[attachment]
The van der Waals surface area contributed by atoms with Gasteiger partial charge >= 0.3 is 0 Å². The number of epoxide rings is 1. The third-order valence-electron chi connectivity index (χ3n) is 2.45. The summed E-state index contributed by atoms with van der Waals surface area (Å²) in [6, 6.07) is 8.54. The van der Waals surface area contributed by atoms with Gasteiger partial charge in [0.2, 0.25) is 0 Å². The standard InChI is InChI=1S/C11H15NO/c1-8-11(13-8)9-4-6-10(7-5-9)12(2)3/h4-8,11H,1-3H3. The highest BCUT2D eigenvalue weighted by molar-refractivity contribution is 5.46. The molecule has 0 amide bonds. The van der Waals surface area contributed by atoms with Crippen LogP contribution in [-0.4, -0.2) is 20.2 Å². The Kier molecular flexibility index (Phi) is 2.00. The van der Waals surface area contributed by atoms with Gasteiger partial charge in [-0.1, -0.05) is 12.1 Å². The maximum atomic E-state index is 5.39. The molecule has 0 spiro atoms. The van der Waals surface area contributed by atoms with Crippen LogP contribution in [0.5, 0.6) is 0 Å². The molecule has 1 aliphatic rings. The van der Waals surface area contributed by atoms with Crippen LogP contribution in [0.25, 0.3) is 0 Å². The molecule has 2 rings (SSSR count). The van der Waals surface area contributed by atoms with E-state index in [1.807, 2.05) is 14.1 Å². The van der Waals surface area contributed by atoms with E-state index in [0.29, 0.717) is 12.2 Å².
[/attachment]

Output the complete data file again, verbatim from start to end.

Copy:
The van der Waals surface area contributed by atoms with Gasteiger partial charge >= 0.3 is 0 Å². The number of epoxide rings is 1. The third-order valence-electron chi connectivity index (χ3n) is 2.45. The summed E-state index contributed by atoms with van der Waals surface area (Å²) in [6, 6.07) is 8.54. The van der Waals surface area contributed by atoms with Gasteiger partial charge in [0.2, 0.25) is 0 Å². The standard InChI is InChI=1S/C11H15NO/c1-8-11(13-8)9-4-6-10(7-5-9)12(2)3/h4-8,11H,1-3H3. The highest BCUT2D eigenvalue weighted by molar-refractivity contribution is 5.46. The molecule has 0 amide bonds. The van der Waals surface area contributed by atoms with Crippen LogP contribution in [-0.4, -0.2) is 20.2 Å². The Kier molecular flexibility index (Phi) is 2.00. The van der Waals surface area contributed by atoms with Gasteiger partial charge in [-0.1, -0.05) is 12.1 Å². The maximum atomic E-state index is 5.39. The molecule has 0 spiro atoms. The van der Waals surface area contributed by atoms with Crippen LogP contribution in [0.5, 0.6) is 0 Å². The molecule has 1 aliphatic rings. The van der Waals surface area contributed by atoms with Crippen LogP contribution in [0.25, 0.3) is 0 Å². The molecule has 2 rings (SSSR count). The van der Waals surface area contributed by atoms with E-state index in [1.807, 2.05) is 14.1 Å². The van der Waals surface area contributed by atoms with E-state index in [0.29, 0.717) is 12.2 Å².